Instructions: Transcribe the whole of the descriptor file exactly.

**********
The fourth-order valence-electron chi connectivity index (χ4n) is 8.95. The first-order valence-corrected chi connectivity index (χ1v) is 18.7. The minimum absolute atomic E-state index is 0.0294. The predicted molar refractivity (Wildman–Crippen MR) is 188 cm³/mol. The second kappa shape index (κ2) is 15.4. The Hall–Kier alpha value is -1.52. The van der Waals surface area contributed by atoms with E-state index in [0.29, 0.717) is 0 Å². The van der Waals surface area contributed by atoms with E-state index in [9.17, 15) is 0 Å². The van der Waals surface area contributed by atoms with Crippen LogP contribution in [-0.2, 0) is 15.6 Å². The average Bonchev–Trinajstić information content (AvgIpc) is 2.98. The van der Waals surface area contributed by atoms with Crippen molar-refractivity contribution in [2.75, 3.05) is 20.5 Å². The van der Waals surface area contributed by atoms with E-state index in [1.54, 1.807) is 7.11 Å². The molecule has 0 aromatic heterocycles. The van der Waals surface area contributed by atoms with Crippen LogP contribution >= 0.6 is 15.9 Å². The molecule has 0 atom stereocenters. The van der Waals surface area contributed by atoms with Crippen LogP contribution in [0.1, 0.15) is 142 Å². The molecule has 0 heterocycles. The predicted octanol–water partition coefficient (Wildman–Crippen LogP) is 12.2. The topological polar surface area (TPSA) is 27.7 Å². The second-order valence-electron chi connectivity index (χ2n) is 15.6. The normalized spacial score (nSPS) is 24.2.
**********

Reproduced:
The fourth-order valence-electron chi connectivity index (χ4n) is 8.95. The first-order valence-corrected chi connectivity index (χ1v) is 18.7. The minimum absolute atomic E-state index is 0.0294. The predicted molar refractivity (Wildman–Crippen MR) is 188 cm³/mol. The second kappa shape index (κ2) is 15.4. The Hall–Kier alpha value is -1.52. The van der Waals surface area contributed by atoms with E-state index in [0.29, 0.717) is 0 Å². The van der Waals surface area contributed by atoms with E-state index in [9.17, 15) is 0 Å². The van der Waals surface area contributed by atoms with Crippen LogP contribution in [-0.2, 0) is 15.6 Å². The average Bonchev–Trinajstić information content (AvgIpc) is 2.98. The van der Waals surface area contributed by atoms with Crippen molar-refractivity contribution in [2.75, 3.05) is 20.5 Å². The van der Waals surface area contributed by atoms with E-state index in [1.54, 1.807) is 7.11 Å². The molecule has 0 aromatic heterocycles. The van der Waals surface area contributed by atoms with Crippen LogP contribution >= 0.6 is 15.9 Å². The molecule has 0 atom stereocenters. The van der Waals surface area contributed by atoms with Crippen LogP contribution in [0.1, 0.15) is 142 Å². The molecule has 0 heterocycles. The predicted octanol–water partition coefficient (Wildman–Crippen LogP) is 12.2. The topological polar surface area (TPSA) is 27.7 Å². The second-order valence-electron chi connectivity index (χ2n) is 15.6. The normalized spacial score (nSPS) is 24.2.